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Meet Jim Neeley and Wisecracker Studio

Today we’d like to introduce you to Jim Neeley and Wisecracker Studio.

Every artist has a unique story. Can you briefly walk us through yours?
I have had a keen eye for the way things should look since I was a child. I was far more interested in furniture arrangements and changing up paint colors of my bedroom than Little League or Cub Scouts. As a fine arts undergraduate in college focused on graphic 2 and 3 dimensional design I was influenced by one professor in particular. He gave me the knowledge, confidence and encouragement to handle all kinds of materials, challenged me to reach, look at things differently and who demanded polished results from any assignment he gave. His critiques were frank and eye popping but always constructive. My professional career has been centered around visual “stuff”. Spending 10+ years working in visual merchandising creating designer boutiques and window displays. Followed by opening an interior design business with my partner focused on hospitality and residential projects. These days I have the luxury to pick and choose design projects that speak to me. I and am now primarily focused on returning to my fine arts roots. My studio work is informed by the trillions of things I had the opportunity to see through travels, by my insatiable curiosity of culture, design and architecture and by the lessons I learned as an eager college kid from that sarcastic, demanding professor decades ago.

Please tell us about your art.
I create three-dimensional assemblages. The pieces I build press me to think like a graphic designer, use my hands like a finish carpenter, and obsess over the details. My academic and professional experiences helped me gain confidence in handling all kinds of materials and cultivated a fastidiousness in the way I execute my work and how I look at and approach anything visual. A blessing? Or maybe a curse.

I can’t wait to get into my studio every day for reasons that are admittedly self-indulgent: I am free to explore whatever themes interest me. There are many. The iconic design and culture of the 1970s. Bird’s-eye views of the rural landscape where I cycle. High/low architecture and design studied wherever I travel. Quirky things, irreverent things. Unrelated bits and pieces such as locally found objects and recycled stuff that I re-imagine and reorganize into meticulous, elegant tableaus, all neatly contained in handmade boxes. Superfluous details of the objects I incorporate into these pieces are “erased,” by layering coats and coats of monochromatic paints and plaster leaving just the essence of mundane elements. For the observer, I hope that my work pings a distant recollection, conjures a smile and also inspires a bit of self-indulgence.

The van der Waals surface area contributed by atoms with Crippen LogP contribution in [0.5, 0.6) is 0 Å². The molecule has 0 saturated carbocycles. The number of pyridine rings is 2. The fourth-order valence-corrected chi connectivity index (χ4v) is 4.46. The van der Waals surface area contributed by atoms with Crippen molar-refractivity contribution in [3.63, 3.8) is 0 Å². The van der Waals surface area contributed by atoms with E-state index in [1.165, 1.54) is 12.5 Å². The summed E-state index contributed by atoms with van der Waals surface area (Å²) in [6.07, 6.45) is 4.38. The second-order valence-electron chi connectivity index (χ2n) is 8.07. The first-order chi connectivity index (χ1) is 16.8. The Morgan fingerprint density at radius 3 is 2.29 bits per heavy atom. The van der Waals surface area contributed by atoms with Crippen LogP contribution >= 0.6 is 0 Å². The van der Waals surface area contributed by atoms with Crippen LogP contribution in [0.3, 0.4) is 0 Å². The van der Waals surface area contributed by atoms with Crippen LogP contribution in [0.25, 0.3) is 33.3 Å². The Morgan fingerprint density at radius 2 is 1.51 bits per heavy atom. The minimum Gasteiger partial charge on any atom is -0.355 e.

Do you have any advice for other artists? Any lessons you wished you learned earlier?
Never stop being curious. Keep your eyes open. Never stop evolving. Hear the words of fellow artists about your work. Keep making art.

How or where can people see your work? How can people support your work?
A complete portfolio of my work and the work of my partner can be viewed on our website www.wisecrackerstudio.com. Our work was most recently on exhibit at a month long, two man show that ended August 24 at The Jan Brandt Gallery in Bloomington, Il. It has been displayed at America’s preeminent antique show in Brimfield, Mass. Wisecracker Studio is very new to the art scene and we are exploring other gallery settings and show opportunities. We encourage interested people to contact us via our website and through Facebook @WisecrackerStudio to learn more about us, our art and see where the work is being shown in the future.

Contact Info:

Image Credit:
Ken Kashin Photography

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